Jose John March 2, 2016 No Comments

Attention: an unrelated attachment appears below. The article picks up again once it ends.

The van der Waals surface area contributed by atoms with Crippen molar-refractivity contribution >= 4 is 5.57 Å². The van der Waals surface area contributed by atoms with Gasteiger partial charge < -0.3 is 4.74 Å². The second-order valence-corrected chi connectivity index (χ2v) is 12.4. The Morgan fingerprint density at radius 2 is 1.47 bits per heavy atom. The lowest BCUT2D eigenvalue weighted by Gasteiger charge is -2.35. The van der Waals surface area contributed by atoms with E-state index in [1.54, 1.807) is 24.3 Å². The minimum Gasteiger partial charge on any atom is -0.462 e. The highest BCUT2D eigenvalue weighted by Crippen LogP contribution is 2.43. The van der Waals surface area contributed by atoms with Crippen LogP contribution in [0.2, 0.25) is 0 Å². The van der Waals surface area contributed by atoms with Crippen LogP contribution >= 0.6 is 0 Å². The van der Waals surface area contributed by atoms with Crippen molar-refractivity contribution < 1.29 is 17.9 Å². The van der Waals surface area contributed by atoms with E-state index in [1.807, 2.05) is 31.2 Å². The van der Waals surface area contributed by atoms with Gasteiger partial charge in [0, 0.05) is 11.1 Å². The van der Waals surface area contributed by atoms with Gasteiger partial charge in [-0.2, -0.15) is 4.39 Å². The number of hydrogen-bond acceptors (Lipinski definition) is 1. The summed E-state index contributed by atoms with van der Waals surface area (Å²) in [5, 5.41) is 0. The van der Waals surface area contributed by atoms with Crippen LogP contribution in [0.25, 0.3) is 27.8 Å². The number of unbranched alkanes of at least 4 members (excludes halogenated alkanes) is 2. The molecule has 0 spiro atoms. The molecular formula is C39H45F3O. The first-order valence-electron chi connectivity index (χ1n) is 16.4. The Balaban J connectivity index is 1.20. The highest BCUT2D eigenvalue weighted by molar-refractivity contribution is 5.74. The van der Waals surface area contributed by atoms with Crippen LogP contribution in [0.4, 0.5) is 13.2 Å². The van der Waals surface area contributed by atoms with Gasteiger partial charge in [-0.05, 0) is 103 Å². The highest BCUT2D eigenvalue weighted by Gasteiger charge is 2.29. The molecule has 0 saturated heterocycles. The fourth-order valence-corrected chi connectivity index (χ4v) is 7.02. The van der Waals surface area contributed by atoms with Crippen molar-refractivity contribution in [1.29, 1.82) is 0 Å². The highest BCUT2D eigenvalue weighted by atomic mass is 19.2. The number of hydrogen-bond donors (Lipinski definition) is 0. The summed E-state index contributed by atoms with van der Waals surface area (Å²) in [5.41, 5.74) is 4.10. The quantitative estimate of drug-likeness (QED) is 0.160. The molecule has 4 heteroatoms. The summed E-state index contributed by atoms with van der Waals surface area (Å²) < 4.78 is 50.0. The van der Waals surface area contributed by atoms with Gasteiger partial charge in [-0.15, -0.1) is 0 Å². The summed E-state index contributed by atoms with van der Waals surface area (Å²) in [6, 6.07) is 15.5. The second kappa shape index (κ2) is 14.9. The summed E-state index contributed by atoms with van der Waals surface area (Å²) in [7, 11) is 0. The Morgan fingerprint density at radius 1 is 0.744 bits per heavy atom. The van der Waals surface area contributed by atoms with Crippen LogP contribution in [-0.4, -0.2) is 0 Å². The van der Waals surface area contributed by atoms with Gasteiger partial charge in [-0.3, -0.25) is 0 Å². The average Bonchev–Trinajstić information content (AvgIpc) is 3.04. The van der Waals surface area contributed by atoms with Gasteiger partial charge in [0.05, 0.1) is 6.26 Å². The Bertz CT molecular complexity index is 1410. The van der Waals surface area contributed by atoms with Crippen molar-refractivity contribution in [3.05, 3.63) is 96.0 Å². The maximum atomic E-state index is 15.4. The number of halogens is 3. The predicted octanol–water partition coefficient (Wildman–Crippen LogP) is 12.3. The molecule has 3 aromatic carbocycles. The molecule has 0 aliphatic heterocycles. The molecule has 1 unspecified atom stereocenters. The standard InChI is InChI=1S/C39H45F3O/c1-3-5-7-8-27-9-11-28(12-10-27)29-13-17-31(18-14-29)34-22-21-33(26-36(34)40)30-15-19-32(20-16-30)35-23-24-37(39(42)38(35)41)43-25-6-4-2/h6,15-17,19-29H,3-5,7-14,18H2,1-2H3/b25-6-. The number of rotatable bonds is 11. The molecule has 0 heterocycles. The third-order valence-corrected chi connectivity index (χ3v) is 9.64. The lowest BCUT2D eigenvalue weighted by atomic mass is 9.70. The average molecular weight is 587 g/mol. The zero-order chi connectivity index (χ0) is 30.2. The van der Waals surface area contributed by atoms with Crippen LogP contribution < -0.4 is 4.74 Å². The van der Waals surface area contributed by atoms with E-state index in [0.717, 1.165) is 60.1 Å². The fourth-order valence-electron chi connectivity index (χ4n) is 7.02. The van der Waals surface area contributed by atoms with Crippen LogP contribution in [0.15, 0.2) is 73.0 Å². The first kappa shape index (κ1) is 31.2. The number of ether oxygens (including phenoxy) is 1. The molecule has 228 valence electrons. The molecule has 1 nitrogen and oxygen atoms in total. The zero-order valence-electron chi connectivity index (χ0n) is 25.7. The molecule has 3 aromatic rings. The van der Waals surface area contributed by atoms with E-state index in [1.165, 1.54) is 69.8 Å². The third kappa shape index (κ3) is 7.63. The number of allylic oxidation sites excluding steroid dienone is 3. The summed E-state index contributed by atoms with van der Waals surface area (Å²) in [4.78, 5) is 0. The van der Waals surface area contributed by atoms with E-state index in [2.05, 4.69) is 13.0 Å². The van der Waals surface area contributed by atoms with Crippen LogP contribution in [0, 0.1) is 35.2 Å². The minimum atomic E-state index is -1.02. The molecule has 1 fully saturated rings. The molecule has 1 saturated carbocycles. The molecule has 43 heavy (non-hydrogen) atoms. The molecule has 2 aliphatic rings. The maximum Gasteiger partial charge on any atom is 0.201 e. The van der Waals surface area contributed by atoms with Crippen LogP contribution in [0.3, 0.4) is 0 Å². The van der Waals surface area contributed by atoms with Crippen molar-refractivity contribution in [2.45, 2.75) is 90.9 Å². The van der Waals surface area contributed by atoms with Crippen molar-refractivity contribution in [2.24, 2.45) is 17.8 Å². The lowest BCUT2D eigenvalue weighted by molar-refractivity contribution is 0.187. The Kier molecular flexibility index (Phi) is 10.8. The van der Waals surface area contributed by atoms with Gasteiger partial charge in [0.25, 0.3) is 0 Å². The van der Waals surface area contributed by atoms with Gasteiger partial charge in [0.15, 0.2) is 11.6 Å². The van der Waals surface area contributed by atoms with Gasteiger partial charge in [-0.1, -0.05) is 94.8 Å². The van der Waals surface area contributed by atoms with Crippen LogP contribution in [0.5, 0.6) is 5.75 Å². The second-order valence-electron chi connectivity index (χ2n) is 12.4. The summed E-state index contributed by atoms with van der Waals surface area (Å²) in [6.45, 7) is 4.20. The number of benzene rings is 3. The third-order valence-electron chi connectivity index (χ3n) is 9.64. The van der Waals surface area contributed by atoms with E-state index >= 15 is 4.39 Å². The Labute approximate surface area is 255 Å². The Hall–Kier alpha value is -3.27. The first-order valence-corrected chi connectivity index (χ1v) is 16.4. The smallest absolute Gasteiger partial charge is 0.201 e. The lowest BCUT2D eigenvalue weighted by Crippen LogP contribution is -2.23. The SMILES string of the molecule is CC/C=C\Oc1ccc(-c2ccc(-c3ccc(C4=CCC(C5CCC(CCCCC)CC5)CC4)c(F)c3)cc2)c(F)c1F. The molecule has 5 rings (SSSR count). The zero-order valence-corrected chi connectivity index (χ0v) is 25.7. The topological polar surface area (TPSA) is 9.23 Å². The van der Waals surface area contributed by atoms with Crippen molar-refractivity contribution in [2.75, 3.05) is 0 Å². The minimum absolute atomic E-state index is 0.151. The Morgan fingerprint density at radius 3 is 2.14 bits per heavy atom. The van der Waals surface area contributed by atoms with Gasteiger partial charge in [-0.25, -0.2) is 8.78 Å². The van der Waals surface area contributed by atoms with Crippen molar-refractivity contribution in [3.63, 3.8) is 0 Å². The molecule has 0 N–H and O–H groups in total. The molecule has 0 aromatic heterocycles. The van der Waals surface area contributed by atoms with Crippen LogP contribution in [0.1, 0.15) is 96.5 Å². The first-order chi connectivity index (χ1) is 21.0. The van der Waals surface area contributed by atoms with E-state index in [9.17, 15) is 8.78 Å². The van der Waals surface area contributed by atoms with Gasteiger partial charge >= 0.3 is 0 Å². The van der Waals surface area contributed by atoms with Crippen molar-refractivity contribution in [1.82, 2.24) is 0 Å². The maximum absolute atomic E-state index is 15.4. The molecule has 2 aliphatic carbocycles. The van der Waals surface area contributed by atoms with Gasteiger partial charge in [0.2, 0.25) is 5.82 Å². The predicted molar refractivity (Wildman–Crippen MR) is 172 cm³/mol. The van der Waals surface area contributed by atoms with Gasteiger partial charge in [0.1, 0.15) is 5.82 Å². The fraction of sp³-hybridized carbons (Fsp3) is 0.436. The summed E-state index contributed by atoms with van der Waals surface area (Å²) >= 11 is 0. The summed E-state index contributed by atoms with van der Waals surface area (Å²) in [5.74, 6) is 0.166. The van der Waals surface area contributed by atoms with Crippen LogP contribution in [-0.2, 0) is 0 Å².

AN OVERVIEW OF THE SOLAR SYSTEM From the dawn of history until the beginning of the 17th century the known universe consists of 1. Earth 2. Sun 3. Moon 4. Mercury 5. Venus 6. Mars 7. Jupiter 8. Saturn and the ‘fixed’ stars. These are the ones that could be seen, easily without any optical instruments. In Europe, the prevailing view was the Ptolemaic system with the Earth at the centre and the other bodies revolving around it. In 1610, Galileo first turned a telescope on the heavens and the universe was explored. By the end of the 17th century, 9 new planets had been discovered and Copernicus’s heliocentric theory was widely accepted. The total number of known planets had more than doubled to 17. In 18th Century, only 5 new planets (not counting comets) were discovered, all by William Herschel, bringing the total to 22. The number of planets in the solar system increased dramatically in the 19th century with the discovery of the asteroids (464 of which were known at by 1899) but only 9 more ‘major’ planets were discovered. The number of major planets rose to 31 (almost double the 17th century). In the first three quarters of the 20th century, 13 more major planets (and...
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